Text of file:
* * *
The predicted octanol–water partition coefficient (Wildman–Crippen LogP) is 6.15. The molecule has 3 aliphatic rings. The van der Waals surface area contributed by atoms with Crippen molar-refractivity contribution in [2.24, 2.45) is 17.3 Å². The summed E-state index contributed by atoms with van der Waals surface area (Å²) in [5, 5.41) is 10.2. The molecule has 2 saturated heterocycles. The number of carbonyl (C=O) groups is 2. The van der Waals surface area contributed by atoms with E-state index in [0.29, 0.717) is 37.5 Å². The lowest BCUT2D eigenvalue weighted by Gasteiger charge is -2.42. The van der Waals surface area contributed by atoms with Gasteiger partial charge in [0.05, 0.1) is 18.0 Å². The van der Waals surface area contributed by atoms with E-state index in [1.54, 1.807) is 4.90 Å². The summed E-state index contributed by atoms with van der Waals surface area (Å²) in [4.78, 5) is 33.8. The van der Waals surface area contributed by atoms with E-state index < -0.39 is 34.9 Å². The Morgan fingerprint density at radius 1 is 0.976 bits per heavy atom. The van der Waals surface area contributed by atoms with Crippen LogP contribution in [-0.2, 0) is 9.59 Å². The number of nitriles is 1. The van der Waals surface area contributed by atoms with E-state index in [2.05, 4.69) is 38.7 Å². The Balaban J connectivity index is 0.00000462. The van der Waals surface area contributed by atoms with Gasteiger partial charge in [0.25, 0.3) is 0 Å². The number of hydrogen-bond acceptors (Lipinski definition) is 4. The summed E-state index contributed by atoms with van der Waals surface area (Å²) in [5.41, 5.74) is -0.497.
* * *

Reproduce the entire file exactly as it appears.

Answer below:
The predicted octanol–water partition coefficient (Wildman–Crippen LogP) is 6.15. The molecule has 3 aliphatic rings. The van der Waals surface area contributed by atoms with Crippen molar-refractivity contribution in [2.24, 2.45) is 17.3 Å². The summed E-state index contributed by atoms with van der Waals surface area (Å²) in [5, 5.41) is 10.2. The molecule has 2 saturated heterocycles. The number of carbonyl (C=O) groups is 2. The van der Waals surface area contributed by atoms with E-state index in [0.29, 0.717) is 37.5 Å². The lowest BCUT2D eigenvalue weighted by Gasteiger charge is -2.42. The van der Waals surface area contributed by atoms with Gasteiger partial charge in [0.05, 0.1) is 18.0 Å². The van der Waals surface area contributed by atoms with E-state index in [1.54, 1.807) is 4.90 Å². The summed E-state index contributed by atoms with van der Waals surface area (Å²) in [4.78, 5) is 33.8. The van der Waals surface area contributed by atoms with E-state index < -0.39 is 34.9 Å². The Morgan fingerprint density at radius 1 is 0.976 bits per heavy atom. The van der Waals surface area contributed by atoms with Crippen LogP contribution in [-0.2, 0) is 9.59 Å². The number of nitriles is 1. The van der Waals surface area contributed by atoms with E-state index in [2.05, 4.69) is 38.7 Å². The Balaban J connectivity index is 0.00000462. The van der Waals surface area contributed by atoms with Gasteiger partial charge in [0.25, 0.3) is 0 Å². The number of hydrogen-bond acceptors (Lipinski definition) is 4. The summed E-state index contributed by atoms with van der Waals surface area (Å²) in [5.41, 5.74) is -0.497.